Introduction and Early Life
James Buchanan Jr. is often considered the worst president in American history and usually ranks at the dead bottom of polls to rank the U.S. presidents. It is easy to understand why. At the same time, the situation Buchanan was in would be dire for any president no matter his ability. By the time he would leave office, (no president since Andrew Jackson had won two terms) the United States had broken into civil war and Buchanan's Democratic Party was falling apart. Buchanan ended that had been decades of Democratic dominance in the White House. One of the most politically successful men in the history of the United States would be one of the most unsuccessful at the highest office in the nation.
James Buchanan, like several American presidents of early history, was born in a log cabin to businessman and farmer James Buchanan Sr. and Elizabeth Speer. Originally from Cove Gap in Franklin County, Pennsylvania, the Buchanans moved to Mercersburg where their home would later become the James Buchanan Hotel. The younger Buchanan attended village academy (later Old Stone Academy) and later Dickinson College in Carlisle, Pennsylvania. He graduated in 1809 and was admitted to the bar in 1812. A Federalist, Buchanan was opposed to the War of 1812, but eventually fought in it after the British invaded Maryland. This makes Buchanan the only man to become president with military experience, but did not become an officer. In 1819, suspicions rose that Buchanan was having an affair with another woman and was cheating on his fiancee. This was false, but before the truth came out, Buchanan's fiancee, Anna Coleman, died (likely suicide). Other suspicions included Buchanan being a homosexual. The overwhelmed Buchanan never married. He entered Congress as a Federalist, but the party fell apart so he joined the Democrats.
One of Buchanan’s major political positions was ambassador to Britain from 1853 to 1856. This position came to him after losing the 1852 Democratic nomination race for Franklin Pierce. When elected, Pierce appointed Buchanan to be the British ambassador. During that time, he helped draft the Ostend Manifesto. The memorandum suggested purchasing the Spanish colony of Cuba. If the Spanish, who were dealing with a national bankruptcy, refused then the final part of the Manifesto suggested taking the island militarily. This last part was against what Buchanan suggested, but the work of others. Nevertheless, it was still published and was huge blunder that hurt the Pierce administration and Manifest Destiny. By 1856 though, Buchanan had rebuilt himself as an acceptable Democratic candidate.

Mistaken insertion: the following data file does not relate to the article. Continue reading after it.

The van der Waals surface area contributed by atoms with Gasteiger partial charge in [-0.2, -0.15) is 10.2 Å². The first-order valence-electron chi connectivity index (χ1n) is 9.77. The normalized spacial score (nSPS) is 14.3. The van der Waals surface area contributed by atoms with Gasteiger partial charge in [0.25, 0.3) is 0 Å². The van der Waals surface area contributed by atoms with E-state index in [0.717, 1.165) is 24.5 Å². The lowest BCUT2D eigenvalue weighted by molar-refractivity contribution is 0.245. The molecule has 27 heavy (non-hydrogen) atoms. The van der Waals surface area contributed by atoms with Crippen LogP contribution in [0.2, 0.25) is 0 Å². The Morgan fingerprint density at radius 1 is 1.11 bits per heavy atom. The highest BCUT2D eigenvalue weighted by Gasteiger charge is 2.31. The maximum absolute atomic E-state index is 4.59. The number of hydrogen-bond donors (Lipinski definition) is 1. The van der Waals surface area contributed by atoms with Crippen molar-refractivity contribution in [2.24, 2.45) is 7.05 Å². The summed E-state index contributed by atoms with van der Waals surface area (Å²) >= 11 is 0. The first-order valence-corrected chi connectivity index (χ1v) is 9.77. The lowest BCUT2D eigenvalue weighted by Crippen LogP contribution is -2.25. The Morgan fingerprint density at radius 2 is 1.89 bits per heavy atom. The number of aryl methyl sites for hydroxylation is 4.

Trial of the Century
Hurt by the debacle in Kansas, the Democrats walked into their 1856 convention in Cincinnati, Ohio gravely wounded. Buchanan was recognized as the alternative to President Pierce, but neither candidate could count on a majority of delegates immediately as smaller candidates including Senator Stephen A. Douglas and Lewis Cass held delegations loyal to themselves. By the time of the fourteenth ballot, Pierce’s support was withering away, so he decided to have his remaining delegates back Senator Stephen A. Douglas in an attempt to stop the nomination of Buchanan. However, after the next few ballots it was clear to Douglas that the majority supported Buchanan. Buchanan won on the seventeenth ballot. The new Republican Party nominated former Senator John C. Fremont of California on the eleventh ballot. With little satisfaction in both parties, a new third party entered the race. The American Party, a party of die-hard Whigs, nominated former President Millard Fillmore. In the end, Buchanan won with 174 electoral votes and 45.3 percent of the popular vote. Fremont won 114 electoral votes and 33.1 percent of the popular vote. Fillmore, who was supported by people that would have supported Fremont, won 8 electoral votes (all from Maryland) and 21.6 percent of the popular vote. Buchanan had won (largely because he won Pennsylvania and had some northern appeal), but in the popular vote he lacked a majority and took a low percentage.
Almost immediately after Buchanan's election, the Supreme Court made a very controversial decision in the case of Dred Scott. Scott was a slave who was taken up to the northern free state of Illinois and territory of Wisconsin by his owner. When returning to his home state of Missouri, Scott started arguing with his owner that he was free because he was taken north of the Missouri Compromise line into free states. A Missouri circuit court granted Dred Scott and his wife their freedom back in 1850. However, the Missouri Supreme Court argued in favor of the owner (who was dead) two years later. Scott now appealed to the United States Supreme Court. Just a few days before the Supreme Court decision of Dred Scott v. Sanford, Buchanan made his inaugural address where he declared that the court was about to decide “at what point of time” the people of a territory could decide for or against slavery. No matter what decision came, Buchanan hoped it would finally put an end to the rising tension of the slavery debate. Abolitionists had actually guided this case to the Supreme Court as a kind of “test case”. There was a problem with their thinking. Chief Justice Roger Taney was a southerner as were four other associate justices. They saw the case as an opportunity to end the debate in their favor. On March 6 the court ruled 7-2 against Scott.